Two things stood out. The first was the color green. The second was an immersion into a micro-world of trees, shrubs, and plants without access to sweeping panoramic vistas and views. And with nearly a 24/7 blanket of rain, there was little inclination to stop and take pictures in fear of ruining the camera. That was good, because sometimes cameras push the hiker to look for photo opportunities and see the world through the small aperture of a lens, instead of the wide field view of eyes and mind.
Last month I wrote about John Muir and Freedom from Restraint and emphasized
To truly understand and feel free in the wilderness one has to experience it; learn from it. And this is what Muir spent most of his life doing. He wasn’t some sort of fast backpacker, rushing through deserts and mountains to complete the journey as fast as possible – he took his time learning of the green world. He studied all aspects of nature, from the smallest of insects to the largest of trees. He studied plants, animals, birds, reptiles, and everything around him.
One cannot rush through the wilderness to gain real knowledge. Time must be spent exploring, sitting, watching, smelling, and listening.
Most of my life I have been walking in big mountains and deserts. My favorite deserts are surrounded and created by big mountain ranges, towering over the desert they gave birth to. Both have ample open spaces and dramatic views. Navigation is often easy because the next point is visible from miles away, or a short climb can reveal a visual sighting. Color-wise, mountains and deserts are not necessarily green, but a mixture of the spectrum. Earth tones abound. Brown and gray wood; sand and soils of red, white, and black; speckled-colored peaks of granite; boulders and rocks become the prominent visual focus. If one isn’t careful, the dramatic eye candy of mountains and deserts can lull one into rushing to see the next vista, the next slot canyon, the next peak, or the next milestone — enticing the walker not to slow down and take in the small pieces that add up to the green world. Not a world of actual green, but the metaphor of green that is called Nature.
Last week was different. It was Nature, the thing we call the green world. But this green world was truly green. By slowing down and observing, there were plenty of dappled-colored sensations, but green permeated. Unlike my mountains and deserts where walking in the occasional constant rain veils my surroundings in a gray mist, the constant day-after-day rain and grey clouds where rarely visible in this eastern world, where the sky is often hidden under the canopy of green trees.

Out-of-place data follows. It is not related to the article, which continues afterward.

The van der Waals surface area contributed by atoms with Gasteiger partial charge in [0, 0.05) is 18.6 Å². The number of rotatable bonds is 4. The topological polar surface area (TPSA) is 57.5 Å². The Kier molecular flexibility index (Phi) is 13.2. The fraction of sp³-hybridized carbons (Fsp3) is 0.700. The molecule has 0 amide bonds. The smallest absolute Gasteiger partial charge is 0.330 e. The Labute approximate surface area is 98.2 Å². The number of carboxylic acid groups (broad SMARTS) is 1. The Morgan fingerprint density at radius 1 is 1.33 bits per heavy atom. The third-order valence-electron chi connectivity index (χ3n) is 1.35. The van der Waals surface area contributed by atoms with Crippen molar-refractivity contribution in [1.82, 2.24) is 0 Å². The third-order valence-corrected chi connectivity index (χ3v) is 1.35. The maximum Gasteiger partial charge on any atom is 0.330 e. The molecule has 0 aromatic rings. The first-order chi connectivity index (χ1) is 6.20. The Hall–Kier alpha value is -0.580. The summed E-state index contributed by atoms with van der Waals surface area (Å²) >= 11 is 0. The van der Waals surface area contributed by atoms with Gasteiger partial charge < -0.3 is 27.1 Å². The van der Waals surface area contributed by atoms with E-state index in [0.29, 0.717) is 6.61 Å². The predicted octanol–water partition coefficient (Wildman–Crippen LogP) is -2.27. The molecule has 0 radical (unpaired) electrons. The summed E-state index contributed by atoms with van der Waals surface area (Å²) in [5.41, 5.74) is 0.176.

If one doesn’t take the time to slow down and see the green, then a hike can become a blur and the hiker sees the world in monochrome.
There were no grand vistas to see, no peaks to climb; only rolling hills and traffic jams of trees, shrubs and vines. Trees with no space between them to allow cross country travel.
When I could reach a rise providing a view, there were no prominent landmarks, only a carpet of treetops. Most trails were man-made with an occasional game trail that often converged to a point too small for me to slip through. Navigation here requires more diligence and frequent checks of maps and compass, checks that cause focus on the immediate surroundings — attention to the close and personal surroundings.
Paying close attention to the things around me, I saw granite cliff walls through small openings of the thick forest, and unfamiliar plants I later had to identify in a book and on the Internet, such as golden rod, small cedars, grapes, swamp maple, bur reed, Indian pipe, white water lily, and pickerelweed to name a few.
Footpaths are not hard packed super highway tracks, cement-like from decades of walkers, but soft and moist dark soil. Soil that is soft from decaying organisms and water. Attention must be paid to roots and vines waiting to trip the unaware hiker.
Travel is a gauntlet of streams, flowing creeks, rivers, ponds, and lakes. A world where there is water above and below. Rushing water and standing water. Ponds green with plant life and algae. The forest causes the walker to slow down, providing the opportunity to study more things than time allows – unless the hiker takes the time to stop, or even better, sit and observe. Sitting and observing, the hiker can find large rocks, boulders, and cliff faces; most covered in green; roots of which camouflage and slowly crack and grind down the solid matter that eons ago was pushed up from the bowels of the earth.
Staying dry when sitting or sleeping isn’t easy. One can’t just plop down on high ground. The rain penetrates the soil and floats duff to the top. A proper nighttime resting spot requires time to locate, unlike the mountains and deserts I frequent; Time that is spent looking closely at the ground composition, grade, and terrain; Time that forces the hiker to become very aware of the surroundings and the little things that add up to become the forest.
Yes, a different world. Oh, I have been in tropical rain forests and swamps before—ages ago; but those were not recreational trips. They were trips to get from point to point, with the only goal to survive and stay alive. Last week I was able to immerse myself in a truly green world in color and definition. I will be back. I have been dipped in green.